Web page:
The purpose of this study was to evaluate the capability of Aspergillus tubingensis and Talaromyces islandicus to solubilize inorganic phosphorus sources, their activity under abiotic stress, and the enhancement of P availability in soils and plant growth. The P-solubilizing capability and acidification mechanism of the strains were assessed in vitro using tricalcium phosphate and rock phosphate. Independent assays were conducted with rock phosphate under NaCl and fungicides carbendazim, chlorothalonil, and propamocarb hydrochloride using a factorial design. Thereafter, the effects of fungal inoculations in rock phosphate–amended soil and P nutrition of Zea mays were assessed in a greenhouse experiment. Both fungi solubilized P in vitro via acidification through the exudation of acetic, citric, lactic, malic, quinic, and succinic acids. The P-solubilizing efficiency of A. tubingensis was maintained above 97.5% under 0.5 to 3.0% NaCl, up to 28.7% in the treatment with carbendazim, up to 5.3% with chlorothalonil, and above 96.5% with propamocarb hydrochloride; while T. islandicus efficiency decreased to 45.2% in a NaCl concentration-dependent trend, and maintained it above 80% in the fungicide treatments. The inoculation with A. tubingensis increased the available P in the amended soil by up to 65% after 30 days and resulted in 87% higher foliar P content, 111% greater plant height, and 25% greater dry weight of maize shoots. Similarly, T. islandicus contributed to these parameters in 55, 67, 90, and 17%, respectively. These findings suggest their potential as qualified phosphorus solubilizing microorganisms to develop novel and sustainable approaches for P fertilization in agriculture.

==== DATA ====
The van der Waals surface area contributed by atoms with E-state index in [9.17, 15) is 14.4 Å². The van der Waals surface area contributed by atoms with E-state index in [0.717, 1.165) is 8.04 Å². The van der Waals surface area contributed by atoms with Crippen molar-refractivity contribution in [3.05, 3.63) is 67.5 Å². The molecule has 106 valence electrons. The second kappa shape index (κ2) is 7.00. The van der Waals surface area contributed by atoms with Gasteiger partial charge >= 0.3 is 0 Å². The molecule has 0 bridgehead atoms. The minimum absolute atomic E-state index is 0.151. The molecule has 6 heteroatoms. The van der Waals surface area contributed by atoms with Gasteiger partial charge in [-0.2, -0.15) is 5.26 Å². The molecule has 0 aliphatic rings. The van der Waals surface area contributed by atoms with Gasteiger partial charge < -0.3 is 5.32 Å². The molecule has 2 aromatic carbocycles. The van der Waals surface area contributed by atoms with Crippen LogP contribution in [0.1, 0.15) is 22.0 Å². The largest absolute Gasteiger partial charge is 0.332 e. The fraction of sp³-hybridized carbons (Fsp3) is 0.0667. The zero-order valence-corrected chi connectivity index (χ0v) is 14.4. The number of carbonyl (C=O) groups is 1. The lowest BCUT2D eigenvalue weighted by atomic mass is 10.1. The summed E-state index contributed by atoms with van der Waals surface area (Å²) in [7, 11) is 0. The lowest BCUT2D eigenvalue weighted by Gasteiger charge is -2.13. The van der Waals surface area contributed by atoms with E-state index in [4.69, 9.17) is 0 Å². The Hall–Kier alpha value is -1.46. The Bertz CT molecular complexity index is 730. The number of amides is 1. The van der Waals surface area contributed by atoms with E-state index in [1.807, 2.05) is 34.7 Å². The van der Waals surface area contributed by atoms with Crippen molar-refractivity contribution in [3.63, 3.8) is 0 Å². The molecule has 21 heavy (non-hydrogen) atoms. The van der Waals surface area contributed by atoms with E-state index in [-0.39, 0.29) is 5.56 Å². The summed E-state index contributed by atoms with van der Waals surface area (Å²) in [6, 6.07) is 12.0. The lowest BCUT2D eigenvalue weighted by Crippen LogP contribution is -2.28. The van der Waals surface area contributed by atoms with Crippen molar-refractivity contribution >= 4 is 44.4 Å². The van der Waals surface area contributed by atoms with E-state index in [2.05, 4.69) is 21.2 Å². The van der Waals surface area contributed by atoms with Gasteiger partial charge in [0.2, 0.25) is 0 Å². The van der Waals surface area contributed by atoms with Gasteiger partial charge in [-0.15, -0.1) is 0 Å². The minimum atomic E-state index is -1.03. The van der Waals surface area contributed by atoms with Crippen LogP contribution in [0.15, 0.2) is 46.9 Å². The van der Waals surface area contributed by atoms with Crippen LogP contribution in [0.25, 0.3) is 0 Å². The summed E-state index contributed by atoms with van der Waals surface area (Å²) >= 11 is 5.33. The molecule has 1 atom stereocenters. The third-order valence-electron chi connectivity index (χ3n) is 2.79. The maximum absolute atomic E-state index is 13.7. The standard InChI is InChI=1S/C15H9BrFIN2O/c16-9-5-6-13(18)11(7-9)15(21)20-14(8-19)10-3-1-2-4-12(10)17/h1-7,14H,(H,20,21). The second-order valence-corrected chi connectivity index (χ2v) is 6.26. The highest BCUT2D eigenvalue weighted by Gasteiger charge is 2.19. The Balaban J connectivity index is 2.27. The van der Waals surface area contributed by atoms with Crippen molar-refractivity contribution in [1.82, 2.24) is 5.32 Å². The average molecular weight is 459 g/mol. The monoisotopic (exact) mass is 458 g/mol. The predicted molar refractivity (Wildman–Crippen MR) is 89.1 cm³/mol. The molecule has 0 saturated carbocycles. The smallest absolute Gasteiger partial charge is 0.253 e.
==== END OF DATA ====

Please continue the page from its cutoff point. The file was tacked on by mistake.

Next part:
- Abiotic stress
- Low molecular weight organic acid
- Plant growth
- Sustainable agriculture
- Tricalcium phosphate